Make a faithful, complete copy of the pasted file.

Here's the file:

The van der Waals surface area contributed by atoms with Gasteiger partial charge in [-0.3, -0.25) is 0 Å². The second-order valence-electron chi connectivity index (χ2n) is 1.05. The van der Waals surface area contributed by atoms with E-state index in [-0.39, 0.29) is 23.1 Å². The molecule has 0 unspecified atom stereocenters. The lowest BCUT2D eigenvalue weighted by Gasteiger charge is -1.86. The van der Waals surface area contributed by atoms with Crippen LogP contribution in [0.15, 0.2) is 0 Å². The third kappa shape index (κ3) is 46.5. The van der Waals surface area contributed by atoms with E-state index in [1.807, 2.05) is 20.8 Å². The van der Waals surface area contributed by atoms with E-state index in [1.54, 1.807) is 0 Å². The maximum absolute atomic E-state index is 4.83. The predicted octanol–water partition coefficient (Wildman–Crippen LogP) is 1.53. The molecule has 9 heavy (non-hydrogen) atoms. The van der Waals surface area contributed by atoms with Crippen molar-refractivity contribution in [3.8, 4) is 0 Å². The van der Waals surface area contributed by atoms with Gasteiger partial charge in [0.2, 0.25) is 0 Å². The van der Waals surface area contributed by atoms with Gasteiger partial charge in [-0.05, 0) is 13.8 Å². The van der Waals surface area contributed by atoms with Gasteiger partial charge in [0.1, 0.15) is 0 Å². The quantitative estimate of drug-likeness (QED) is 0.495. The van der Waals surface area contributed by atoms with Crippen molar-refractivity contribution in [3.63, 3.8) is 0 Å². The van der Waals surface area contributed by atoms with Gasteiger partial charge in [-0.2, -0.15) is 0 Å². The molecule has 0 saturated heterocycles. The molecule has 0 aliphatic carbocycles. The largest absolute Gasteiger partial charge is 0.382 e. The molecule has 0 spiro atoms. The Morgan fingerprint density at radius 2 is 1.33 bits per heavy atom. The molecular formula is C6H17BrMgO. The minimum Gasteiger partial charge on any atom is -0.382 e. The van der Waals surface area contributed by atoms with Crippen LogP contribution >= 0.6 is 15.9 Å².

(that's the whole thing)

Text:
The van der Waals surface area contributed by atoms with Gasteiger partial charge in [-0.3, -0.25) is 0 Å². The second-order valence-electron chi connectivity index (χ2n) is 1.05. The van der Waals surface area contributed by atoms with E-state index in [-0.39, 0.29) is 23.1 Å². The molecule has 0 unspecified atom stereocenters. The lowest BCUT2D eigenvalue weighted by Gasteiger charge is -1.86. The van der Waals surface area contributed by atoms with Crippen LogP contribution in [0.15, 0.2) is 0 Å². The third kappa shape index (κ3) is 46.5. The van der Waals surface area contributed by atoms with E-state index in [1.807, 2.05) is 20.8 Å². The van der Waals surface area contributed by atoms with E-state index in [1.54, 1.807) is 0 Å². The maximum absolute atomic E-state index is 4.83. The predicted octanol–water partition coefficient (Wildman–Crippen LogP) is 1.53. The molecule has 9 heavy (non-hydrogen) atoms. The van der Waals surface area contributed by atoms with Crippen molar-refractivity contribution in [3.8, 4) is 0 Å². The van der Waals surface area contributed by atoms with Gasteiger partial charge in [0.2, 0.25) is 0 Å². The van der Waals surface area contributed by atoms with Gasteiger partial charge in [-0.05, 0) is 13.8 Å². The van der Waals surface area contributed by atoms with Gasteiger partial charge in [0.1, 0.15) is 0 Å². The quantitative estimate of drug-likeness (QED) is 0.495. The van der Waals surface area contributed by atoms with Crippen molar-refractivity contribution in [3.63, 3.8) is 0 Å². The van der Waals surface area contributed by atoms with Gasteiger partial charge in [-0.2, -0.15) is 0 Å². The molecule has 0 saturated heterocycles. The molecule has 0 aliphatic carbocycles. The largest absolute Gasteiger partial charge is 0.382 e. The molecule has 0 spiro atoms. The Morgan fingerprint density at radius 2 is 1.33 bits per heavy atom. The molecular formula is C6H17BrMgO. The minimum Gasteiger partial charge on any atom is -0.382 e. The van der Waals surface area contributed by atoms with Crippen LogP contribution >= 0.6 is 15.9 Å².